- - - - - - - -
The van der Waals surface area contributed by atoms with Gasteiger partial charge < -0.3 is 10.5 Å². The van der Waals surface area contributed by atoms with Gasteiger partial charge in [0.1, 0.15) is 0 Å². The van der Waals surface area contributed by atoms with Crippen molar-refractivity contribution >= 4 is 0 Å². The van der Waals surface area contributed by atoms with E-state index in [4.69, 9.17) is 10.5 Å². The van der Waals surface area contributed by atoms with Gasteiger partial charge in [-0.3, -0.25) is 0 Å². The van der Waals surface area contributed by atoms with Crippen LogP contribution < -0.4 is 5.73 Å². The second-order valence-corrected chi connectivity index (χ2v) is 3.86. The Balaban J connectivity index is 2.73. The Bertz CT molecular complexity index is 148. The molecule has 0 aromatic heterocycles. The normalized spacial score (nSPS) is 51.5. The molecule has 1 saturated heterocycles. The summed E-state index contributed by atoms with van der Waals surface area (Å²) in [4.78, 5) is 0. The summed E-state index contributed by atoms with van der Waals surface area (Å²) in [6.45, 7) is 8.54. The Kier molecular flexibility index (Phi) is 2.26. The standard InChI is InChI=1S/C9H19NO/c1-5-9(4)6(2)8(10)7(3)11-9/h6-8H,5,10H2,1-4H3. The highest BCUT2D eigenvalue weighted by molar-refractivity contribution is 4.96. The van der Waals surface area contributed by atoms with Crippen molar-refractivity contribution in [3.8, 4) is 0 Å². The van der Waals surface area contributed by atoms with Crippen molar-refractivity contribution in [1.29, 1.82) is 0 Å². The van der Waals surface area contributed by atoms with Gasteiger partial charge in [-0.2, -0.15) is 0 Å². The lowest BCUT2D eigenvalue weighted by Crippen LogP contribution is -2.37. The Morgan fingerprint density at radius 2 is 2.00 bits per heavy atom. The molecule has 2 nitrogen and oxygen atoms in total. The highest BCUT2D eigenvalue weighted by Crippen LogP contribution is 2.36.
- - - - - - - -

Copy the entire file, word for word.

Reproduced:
The van der Waals surface area contributed by atoms with Gasteiger partial charge < -0.3 is 10.5 Å². The van der Waals surface area contributed by atoms with Gasteiger partial charge in [0.1, 0.15) is 0 Å². The van der Waals surface area contributed by atoms with Crippen molar-refractivity contribution >= 4 is 0 Å². The van der Waals surface area contributed by atoms with E-state index in [4.69, 9.17) is 10.5 Å². The van der Waals surface area contributed by atoms with Gasteiger partial charge in [-0.3, -0.25) is 0 Å². The van der Waals surface area contributed by atoms with Crippen LogP contribution < -0.4 is 5.73 Å². The second-order valence-corrected chi connectivity index (χ2v) is 3.86. The Balaban J connectivity index is 2.73. The Bertz CT molecular complexity index is 148. The molecule has 0 aromatic heterocycles. The normalized spacial score (nSPS) is 51.5. The molecule has 1 saturated heterocycles. The summed E-state index contributed by atoms with van der Waals surface area (Å²) in [4.78, 5) is 0. The summed E-state index contributed by atoms with van der Waals surface area (Å²) in [6.45, 7) is 8.54. The Kier molecular flexibility index (Phi) is 2.26. The standard InChI is InChI=1S/C9H19NO/c1-5-9(4)6(2)8(10)7(3)11-9/h6-8H,5,10H2,1-4H3. The highest BCUT2D eigenvalue weighted by molar-refractivity contribution is 4.96. The van der Waals surface area contributed by atoms with Crippen molar-refractivity contribution in [3.8, 4) is 0 Å². The van der Waals surface area contributed by atoms with Crippen molar-refractivity contribution in [1.29, 1.82) is 0 Å². The van der Waals surface area contributed by atoms with Gasteiger partial charge in [-0.2, -0.15) is 0 Å². The lowest BCUT2D eigenvalue weighted by Crippen LogP contribution is -2.37. The Morgan fingerprint density at radius 2 is 2.00 bits per heavy atom. The molecule has 2 nitrogen and oxygen atoms in total. The highest BCUT2D eigenvalue weighted by Crippen LogP contribution is 2.36.